10. - Rich Miller - Monday, Apr 6, 20 @ 4:16 pm:

    ===extend the end date of its fiscal year===

    Less draconian would be extending the lapse period.


  11. - MyTwoCents - Monday, Apr 6, 20 @ 4:20 pm:

    Leatherneck, I’ve thought about that concept too, but in a slightly different context. You have stores like Wal-Mart, Target, Meijer, etc. open where you can buy tons of non-essential items, but stores that only sell those items are closed, putting those retailers at a disadvantage. If a clothing store is considered non-essential, why should I be able to go to Wal-Mart and still shop for clothes or shoes? Plus I’m all for anything that keeps people out of stores and limits the amount of time people are in stores when they do have to go for essentials only.


  12. - Law Man - Monday, Apr 6, 20 @ 4:29 pm:

    Isn’t it time for the Governor to give us numbers that matter? What we need to know daily is how many hospital admissions for COVID 19, how many discharges, how many ICU rooms being used, how many ventilators. What we don’t need? His finger pointing to Washington. The state regulates hospitals and that’s who dropped the ball because they are too busy limiting ICU rooms and not ordering except on a just in time basis.


  13. - Generation X - Monday, Apr 6, 20 @ 4:42 pm:

    ===Isn’t it time for the Governor to give us numbers that matter? What we need to know daily is how many hospital admissions for COVID 19, how many discharges, how many ICU rooms being used, how many ventilators. What we don’t need? His finger pointing to Washington. The state regulates hospitals and that’s who dropped the ball because they are too busy limiting ICU rooms and not ordering except on a just in time basis.===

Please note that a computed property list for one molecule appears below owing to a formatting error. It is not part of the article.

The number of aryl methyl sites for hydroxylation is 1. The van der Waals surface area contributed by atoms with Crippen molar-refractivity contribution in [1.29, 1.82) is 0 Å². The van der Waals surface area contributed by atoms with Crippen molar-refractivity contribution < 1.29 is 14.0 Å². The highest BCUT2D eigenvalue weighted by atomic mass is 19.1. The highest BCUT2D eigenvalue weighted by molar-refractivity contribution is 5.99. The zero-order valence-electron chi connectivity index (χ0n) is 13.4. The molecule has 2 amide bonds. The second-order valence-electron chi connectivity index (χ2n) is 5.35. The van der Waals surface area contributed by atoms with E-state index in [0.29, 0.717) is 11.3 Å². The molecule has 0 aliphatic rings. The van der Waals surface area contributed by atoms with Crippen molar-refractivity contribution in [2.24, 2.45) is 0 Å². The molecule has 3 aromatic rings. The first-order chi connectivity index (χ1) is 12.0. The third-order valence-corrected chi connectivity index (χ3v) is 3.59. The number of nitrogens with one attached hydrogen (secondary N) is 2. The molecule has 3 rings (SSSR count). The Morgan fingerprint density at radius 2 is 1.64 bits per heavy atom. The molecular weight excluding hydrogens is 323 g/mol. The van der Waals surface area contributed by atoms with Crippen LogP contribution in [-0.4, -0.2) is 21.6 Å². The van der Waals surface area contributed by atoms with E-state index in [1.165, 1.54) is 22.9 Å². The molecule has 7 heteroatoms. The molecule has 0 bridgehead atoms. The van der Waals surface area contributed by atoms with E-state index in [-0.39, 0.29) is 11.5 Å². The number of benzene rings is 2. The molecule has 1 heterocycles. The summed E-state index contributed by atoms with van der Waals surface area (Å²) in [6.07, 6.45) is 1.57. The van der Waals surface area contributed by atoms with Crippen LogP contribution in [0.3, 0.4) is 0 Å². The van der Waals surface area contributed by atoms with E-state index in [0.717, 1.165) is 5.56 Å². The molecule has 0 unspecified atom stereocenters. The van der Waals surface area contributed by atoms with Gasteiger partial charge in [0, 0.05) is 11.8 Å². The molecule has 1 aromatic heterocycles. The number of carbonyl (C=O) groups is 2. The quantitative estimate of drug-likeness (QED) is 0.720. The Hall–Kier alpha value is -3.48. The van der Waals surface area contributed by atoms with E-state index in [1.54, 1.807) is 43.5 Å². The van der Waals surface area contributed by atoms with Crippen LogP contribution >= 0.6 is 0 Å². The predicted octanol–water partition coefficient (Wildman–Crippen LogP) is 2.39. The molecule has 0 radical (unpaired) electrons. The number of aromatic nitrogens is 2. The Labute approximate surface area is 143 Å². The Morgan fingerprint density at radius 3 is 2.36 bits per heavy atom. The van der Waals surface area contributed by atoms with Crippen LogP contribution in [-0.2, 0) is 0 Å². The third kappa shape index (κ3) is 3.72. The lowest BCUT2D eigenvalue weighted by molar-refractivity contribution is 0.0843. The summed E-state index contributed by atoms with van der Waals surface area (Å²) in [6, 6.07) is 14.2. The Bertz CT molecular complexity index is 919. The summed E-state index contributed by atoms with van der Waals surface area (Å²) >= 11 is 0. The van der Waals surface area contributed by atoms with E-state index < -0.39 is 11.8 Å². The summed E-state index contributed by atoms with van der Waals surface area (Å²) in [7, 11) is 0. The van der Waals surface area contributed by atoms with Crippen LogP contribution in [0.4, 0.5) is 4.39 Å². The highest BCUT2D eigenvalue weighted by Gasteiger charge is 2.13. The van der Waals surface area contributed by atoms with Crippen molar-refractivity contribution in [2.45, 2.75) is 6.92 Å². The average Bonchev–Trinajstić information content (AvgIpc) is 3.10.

They weren’t keeping them until just recently. Those numbers are critical, but it is going to be limited in usefulness until more data is compiled.

    I would also like the Governor to address the use or non use of Hydroxychloroquine


  14. - Suburban Mom - Monday, Apr 6, 20 @ 4:44 pm:

    ===Things like clothing, toys, and electronics sales are now temporarily restricted. I’m wondering if this might be time for Illinois to have a similar temporary restriction:===

    I worry about this a little bit only because we know families who have had to replace a tablet or chrombook so their kids could do distance learning. Or a friend in Vermont, her toddler had a sudden growth spurt and she doesn’t have — and can’t get — a coat that fits. Clothing and thrift stores are closed, and her local buy/sell/trade is shut down.

    In theory I approve of cutting off all non-essential shopping, but in practice it’s going to put some people in very bad spots. I don’t have any idea how you make it so people can get coats for their kids or necessary devices for remote work/learning, without making it a free-for-all, though. Maybe make them be appointment-only, like the car dealers are? Or curbside only?

    Parenting through this is really hard. We are taking the kids out once a day to hike, early in the morning in the hopes nobody else is out, and otherwise staying at home. But getting set up for all this distance learning has been overwhelming, and one of my kids is entitled to 6 hours of special ed services per day, and apparently I’m now supposed to provide that AND DOCUMENT THAT I’M PROVIDING IT … while someone also supervising my other two kids’ distance learning, keeping everyone fed, and doing my own job. The schools are absolutely doing their best and the teachers have been great, but some of the ISBE guidelines we’ve been sent for distance learning seem kinda nuts.